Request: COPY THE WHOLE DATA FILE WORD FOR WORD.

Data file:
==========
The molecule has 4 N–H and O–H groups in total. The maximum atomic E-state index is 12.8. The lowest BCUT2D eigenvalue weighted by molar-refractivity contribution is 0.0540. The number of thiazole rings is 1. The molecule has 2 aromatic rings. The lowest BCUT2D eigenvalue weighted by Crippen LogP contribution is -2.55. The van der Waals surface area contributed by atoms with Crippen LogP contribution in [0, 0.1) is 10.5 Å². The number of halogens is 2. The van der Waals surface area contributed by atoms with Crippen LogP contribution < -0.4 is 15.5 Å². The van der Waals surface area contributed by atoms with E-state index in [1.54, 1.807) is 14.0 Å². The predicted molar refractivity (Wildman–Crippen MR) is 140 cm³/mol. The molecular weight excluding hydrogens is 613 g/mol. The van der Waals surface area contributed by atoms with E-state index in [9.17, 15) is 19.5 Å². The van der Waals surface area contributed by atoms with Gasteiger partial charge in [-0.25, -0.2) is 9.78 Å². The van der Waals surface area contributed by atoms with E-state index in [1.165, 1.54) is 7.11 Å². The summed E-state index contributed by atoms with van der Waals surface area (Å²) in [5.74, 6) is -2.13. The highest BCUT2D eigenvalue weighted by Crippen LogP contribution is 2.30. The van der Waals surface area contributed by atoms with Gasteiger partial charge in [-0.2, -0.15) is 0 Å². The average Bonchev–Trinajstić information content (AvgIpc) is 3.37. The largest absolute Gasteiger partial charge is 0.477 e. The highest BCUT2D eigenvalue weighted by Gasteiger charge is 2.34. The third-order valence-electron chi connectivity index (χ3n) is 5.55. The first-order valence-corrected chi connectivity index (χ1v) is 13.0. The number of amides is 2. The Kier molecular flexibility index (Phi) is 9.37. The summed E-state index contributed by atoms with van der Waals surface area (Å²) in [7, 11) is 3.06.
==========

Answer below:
The molecule has 4 N–H and O–H groups in total. The maximum atomic E-state index is 12.8. The lowest BCUT2D eigenvalue weighted by molar-refractivity contribution is 0.0540. The number of thiazole rings is 1. The molecule has 2 aromatic rings. The lowest BCUT2D eigenvalue weighted by Crippen LogP contribution is -2.55. The van der Waals surface area contributed by atoms with Crippen LogP contribution in [0, 0.1) is 10.5 Å². The number of halogens is 2. The van der Waals surface area contributed by atoms with Crippen LogP contribution < -0.4 is 15.5 Å². The van der Waals surface area contributed by atoms with E-state index in [1.54, 1.807) is 14.0 Å². The predicted molar refractivity (Wildman–Crippen MR) is 140 cm³/mol. The molecular weight excluding hydrogens is 613 g/mol. The van der Waals surface area contributed by atoms with E-state index in [9.17, 15) is 19.5 Å². The van der Waals surface area contributed by atoms with Gasteiger partial charge in [-0.25, -0.2) is 9.78 Å². The van der Waals surface area contributed by atoms with E-state index in [1.165, 1.54) is 7.11 Å². The summed E-state index contributed by atoms with van der Waals surface area (Å²) in [5.74, 6) is -2.13. The highest BCUT2D eigenvalue weighted by Crippen LogP contribution is 2.30. The van der Waals surface area contributed by atoms with Gasteiger partial charge in [-0.2, -0.15) is 0 Å². The average Bonchev–Trinajstić information content (AvgIpc) is 3.37. The largest absolute Gasteiger partial charge is 0.477 e. The highest BCUT2D eigenvalue weighted by Gasteiger charge is 2.34. The third-order valence-electron chi connectivity index (χ3n) is 5.55. The first-order valence-corrected chi connectivity index (χ1v) is 13.0. The number of amides is 2. The Kier molecular flexibility index (Phi) is 9.37. The summed E-state index contributed by atoms with van der Waals surface area (Å²) in [7, 11) is 3.06.